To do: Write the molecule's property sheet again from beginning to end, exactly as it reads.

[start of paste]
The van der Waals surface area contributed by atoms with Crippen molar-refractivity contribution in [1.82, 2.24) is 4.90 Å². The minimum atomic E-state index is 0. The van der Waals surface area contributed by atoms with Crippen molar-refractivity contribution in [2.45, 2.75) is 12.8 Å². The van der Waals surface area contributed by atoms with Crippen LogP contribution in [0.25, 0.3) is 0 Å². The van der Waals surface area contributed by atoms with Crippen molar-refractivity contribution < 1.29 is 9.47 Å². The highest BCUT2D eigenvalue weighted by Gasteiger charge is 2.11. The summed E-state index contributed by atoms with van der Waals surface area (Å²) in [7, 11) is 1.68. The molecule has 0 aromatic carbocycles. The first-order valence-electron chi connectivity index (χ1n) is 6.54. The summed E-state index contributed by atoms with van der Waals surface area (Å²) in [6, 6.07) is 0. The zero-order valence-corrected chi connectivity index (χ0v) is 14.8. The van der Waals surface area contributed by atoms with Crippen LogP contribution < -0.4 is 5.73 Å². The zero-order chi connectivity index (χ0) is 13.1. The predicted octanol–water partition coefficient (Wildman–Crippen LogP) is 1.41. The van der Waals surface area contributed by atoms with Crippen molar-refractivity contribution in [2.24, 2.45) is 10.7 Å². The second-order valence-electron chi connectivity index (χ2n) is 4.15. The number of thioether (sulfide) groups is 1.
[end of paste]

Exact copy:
The van der Waals surface area contributed by atoms with Crippen molar-refractivity contribution in [1.82, 2.24) is 4.90 Å². The minimum atomic E-state index is 0. The van der Waals surface area contributed by atoms with Crippen molar-refractivity contribution in [2.45, 2.75) is 12.8 Å². The van der Waals surface area contributed by atoms with Crippen LogP contribution in [0.25, 0.3) is 0 Å². The van der Waals surface area contributed by atoms with Crippen molar-refractivity contribution < 1.29 is 9.47 Å². The highest BCUT2D eigenvalue weighted by Gasteiger charge is 2.11. The summed E-state index contributed by atoms with van der Waals surface area (Å²) in [7, 11) is 1.68. The molecule has 0 aromatic carbocycles. The first-order valence-electron chi connectivity index (χ1n) is 6.54. The summed E-state index contributed by atoms with van der Waals surface area (Å²) in [6, 6.07) is 0. The zero-order valence-corrected chi connectivity index (χ0v) is 14.8. The van der Waals surface area contributed by atoms with Crippen LogP contribution < -0.4 is 5.73 Å². The zero-order chi connectivity index (χ0) is 13.1. The predicted octanol–water partition coefficient (Wildman–Crippen LogP) is 1.41. The van der Waals surface area contributed by atoms with Crippen molar-refractivity contribution in [2.24, 2.45) is 10.7 Å². The second-order valence-electron chi connectivity index (χ2n) is 4.15. The number of thioether (sulfide) groups is 1.